Before you get into the nitty-gritty details of taking orders, accounting for them, and shipping packages, you need to find a hosting company that can get your domain name registered and provide space on a server with high-speed access to the Internet. With this approach, you need not have a high-speed connection to and from your home, though it helps to have a broadband connection for uploading files to the server that housed your site. Because the site itself is connected directly to the Internet by a connection faster than broadband, you can get better performance for your site than you would if you housed the computer at home and have visitors access it through your broadband connection to the Internet.

Lisa Bickford, president of the Stockton, Calif.-based InReach hosting company helps her customers register a domain name and establish an online presence. She says she turned her dial-up Internet service provider (ISP) into a hosting company in the mid-to-late 1990s when other members of fraternal groups to which she belongs–Rotary, Lions Club, etc.–kept asking her how they can get “one of those domain sites.”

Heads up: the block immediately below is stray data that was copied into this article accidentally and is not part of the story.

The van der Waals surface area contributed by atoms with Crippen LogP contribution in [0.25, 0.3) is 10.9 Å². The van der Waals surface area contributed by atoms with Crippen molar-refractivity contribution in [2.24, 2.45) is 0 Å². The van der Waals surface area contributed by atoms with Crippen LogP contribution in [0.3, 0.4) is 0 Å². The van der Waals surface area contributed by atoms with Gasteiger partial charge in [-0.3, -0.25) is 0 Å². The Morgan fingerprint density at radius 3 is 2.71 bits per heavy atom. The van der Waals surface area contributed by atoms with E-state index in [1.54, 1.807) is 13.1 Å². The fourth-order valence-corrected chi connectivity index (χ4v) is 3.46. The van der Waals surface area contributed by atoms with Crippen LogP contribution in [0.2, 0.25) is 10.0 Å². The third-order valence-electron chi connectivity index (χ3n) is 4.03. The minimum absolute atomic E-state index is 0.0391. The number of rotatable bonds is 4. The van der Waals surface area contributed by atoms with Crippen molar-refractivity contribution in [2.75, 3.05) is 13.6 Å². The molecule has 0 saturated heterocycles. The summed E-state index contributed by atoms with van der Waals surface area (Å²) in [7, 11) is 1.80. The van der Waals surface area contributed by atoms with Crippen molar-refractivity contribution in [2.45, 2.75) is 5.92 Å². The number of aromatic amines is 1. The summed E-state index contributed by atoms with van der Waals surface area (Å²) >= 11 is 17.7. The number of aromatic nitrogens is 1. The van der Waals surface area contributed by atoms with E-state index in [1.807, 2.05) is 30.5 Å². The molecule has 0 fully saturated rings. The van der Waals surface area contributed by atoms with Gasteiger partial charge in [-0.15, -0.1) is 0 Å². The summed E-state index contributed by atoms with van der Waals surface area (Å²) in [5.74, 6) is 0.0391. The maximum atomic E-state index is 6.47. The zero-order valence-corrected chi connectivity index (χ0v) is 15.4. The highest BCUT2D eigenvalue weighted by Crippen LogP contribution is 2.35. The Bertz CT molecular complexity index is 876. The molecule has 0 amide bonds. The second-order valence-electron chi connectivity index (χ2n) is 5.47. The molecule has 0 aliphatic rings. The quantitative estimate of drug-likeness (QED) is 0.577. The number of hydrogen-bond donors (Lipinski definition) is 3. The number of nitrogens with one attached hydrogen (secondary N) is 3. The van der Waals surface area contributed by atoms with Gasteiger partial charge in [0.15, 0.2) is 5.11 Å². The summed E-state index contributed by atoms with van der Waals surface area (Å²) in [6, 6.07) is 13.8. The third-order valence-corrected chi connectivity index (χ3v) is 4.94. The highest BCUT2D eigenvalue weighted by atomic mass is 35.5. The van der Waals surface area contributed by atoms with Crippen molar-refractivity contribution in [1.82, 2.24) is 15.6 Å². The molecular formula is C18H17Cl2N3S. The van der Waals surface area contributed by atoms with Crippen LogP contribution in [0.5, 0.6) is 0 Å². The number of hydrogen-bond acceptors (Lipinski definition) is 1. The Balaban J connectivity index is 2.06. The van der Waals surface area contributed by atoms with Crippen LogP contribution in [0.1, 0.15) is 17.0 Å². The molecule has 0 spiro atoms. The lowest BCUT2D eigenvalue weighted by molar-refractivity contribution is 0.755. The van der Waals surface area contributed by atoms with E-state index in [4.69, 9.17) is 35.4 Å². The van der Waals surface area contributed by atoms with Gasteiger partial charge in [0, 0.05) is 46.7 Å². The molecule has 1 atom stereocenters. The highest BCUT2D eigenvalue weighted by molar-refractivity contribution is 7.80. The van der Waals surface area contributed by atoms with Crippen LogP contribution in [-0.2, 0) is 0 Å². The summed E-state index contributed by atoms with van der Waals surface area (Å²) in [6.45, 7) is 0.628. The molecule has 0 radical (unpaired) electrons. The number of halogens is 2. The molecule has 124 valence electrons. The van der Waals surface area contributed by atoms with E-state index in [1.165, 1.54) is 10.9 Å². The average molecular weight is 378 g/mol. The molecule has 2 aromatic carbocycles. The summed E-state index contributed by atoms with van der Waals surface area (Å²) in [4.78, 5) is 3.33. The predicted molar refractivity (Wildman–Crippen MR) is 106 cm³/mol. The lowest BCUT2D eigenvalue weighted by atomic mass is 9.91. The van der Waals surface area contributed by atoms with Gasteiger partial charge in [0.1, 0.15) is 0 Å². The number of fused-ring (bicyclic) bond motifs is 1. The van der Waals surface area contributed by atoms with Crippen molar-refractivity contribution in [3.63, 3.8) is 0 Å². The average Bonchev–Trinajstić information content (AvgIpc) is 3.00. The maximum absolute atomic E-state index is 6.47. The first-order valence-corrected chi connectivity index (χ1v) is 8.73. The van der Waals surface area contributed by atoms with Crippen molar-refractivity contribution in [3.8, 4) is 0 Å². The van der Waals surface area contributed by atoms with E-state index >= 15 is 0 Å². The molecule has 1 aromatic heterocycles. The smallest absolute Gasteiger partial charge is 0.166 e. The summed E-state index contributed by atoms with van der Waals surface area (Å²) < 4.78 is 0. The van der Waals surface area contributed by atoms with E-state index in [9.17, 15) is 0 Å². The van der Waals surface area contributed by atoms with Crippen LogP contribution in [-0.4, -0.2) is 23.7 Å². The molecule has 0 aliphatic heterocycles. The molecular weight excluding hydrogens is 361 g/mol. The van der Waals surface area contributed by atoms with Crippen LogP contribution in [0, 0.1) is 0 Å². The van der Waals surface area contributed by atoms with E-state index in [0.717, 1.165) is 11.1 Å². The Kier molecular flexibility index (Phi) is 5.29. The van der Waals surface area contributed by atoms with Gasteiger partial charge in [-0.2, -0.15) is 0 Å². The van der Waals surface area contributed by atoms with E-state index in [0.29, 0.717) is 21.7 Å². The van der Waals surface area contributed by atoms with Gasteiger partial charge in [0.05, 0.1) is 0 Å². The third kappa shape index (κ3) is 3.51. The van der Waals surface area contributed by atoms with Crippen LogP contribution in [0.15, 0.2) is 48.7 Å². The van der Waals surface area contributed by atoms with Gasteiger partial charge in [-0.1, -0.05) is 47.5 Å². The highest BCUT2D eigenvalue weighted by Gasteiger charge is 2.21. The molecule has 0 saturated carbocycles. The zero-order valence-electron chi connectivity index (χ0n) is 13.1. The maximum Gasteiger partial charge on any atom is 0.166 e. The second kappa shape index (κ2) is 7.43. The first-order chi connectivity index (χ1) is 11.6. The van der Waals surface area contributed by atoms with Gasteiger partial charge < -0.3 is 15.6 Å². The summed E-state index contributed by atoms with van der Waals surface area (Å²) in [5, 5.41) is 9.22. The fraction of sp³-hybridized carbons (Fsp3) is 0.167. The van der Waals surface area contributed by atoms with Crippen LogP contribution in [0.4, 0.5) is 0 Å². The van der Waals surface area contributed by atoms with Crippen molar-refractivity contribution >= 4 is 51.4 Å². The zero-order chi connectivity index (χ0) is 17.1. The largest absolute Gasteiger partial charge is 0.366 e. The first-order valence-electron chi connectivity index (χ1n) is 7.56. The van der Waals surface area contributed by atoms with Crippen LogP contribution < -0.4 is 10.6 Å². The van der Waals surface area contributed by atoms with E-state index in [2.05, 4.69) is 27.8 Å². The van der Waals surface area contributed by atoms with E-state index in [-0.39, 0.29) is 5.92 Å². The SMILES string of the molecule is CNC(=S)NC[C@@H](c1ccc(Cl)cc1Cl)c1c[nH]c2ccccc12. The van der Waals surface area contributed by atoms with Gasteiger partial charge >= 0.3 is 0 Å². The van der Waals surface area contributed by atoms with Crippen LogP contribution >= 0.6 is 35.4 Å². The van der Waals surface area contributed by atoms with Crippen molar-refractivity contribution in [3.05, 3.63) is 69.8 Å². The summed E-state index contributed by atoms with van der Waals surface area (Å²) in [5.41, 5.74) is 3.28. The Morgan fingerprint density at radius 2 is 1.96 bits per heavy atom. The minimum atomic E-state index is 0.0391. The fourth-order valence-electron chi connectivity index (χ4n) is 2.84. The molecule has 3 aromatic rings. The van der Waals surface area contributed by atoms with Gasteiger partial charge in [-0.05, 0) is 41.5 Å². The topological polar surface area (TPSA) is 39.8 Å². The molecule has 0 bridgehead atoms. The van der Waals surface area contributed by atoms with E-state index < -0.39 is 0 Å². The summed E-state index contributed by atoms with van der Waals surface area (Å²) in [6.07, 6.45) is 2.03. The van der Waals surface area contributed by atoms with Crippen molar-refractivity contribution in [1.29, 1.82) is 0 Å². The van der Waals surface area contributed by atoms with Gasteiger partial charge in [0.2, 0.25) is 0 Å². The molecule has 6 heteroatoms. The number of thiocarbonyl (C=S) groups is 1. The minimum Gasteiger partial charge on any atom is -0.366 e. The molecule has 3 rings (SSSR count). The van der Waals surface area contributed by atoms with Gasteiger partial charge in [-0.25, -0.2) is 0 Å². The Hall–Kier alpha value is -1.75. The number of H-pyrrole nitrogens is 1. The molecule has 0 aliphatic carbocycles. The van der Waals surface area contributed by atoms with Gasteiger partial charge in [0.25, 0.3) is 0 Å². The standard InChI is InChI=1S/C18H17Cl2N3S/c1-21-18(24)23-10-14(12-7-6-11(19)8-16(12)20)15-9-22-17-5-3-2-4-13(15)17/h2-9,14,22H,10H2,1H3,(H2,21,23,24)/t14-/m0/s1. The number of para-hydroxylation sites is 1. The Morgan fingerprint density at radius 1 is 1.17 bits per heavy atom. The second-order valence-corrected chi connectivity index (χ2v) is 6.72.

“Initially, most of them just wanted a specialized domain name for their e-mail addresses,” she says. “That evolved into simple Web presences and eventually into colo [colocation] sites.”

Colocation sites involve dedicated servers that are housed at the service providers’ climate-controlled, secure facility. These are for sites that need highly advanced features such as database-driven interactivity. For most SOHO shops, simple hosting, which involves up to thousands of sites sharing a single server, will suffice. “Most of our more than 5,000 hosted domains share space on our servers,” she says. “But there is a huge market opportunity for colos,” she says. “A lot of small Web design businesses find out it only costs $199 a month to move the box off the kitchen table and into our facility.”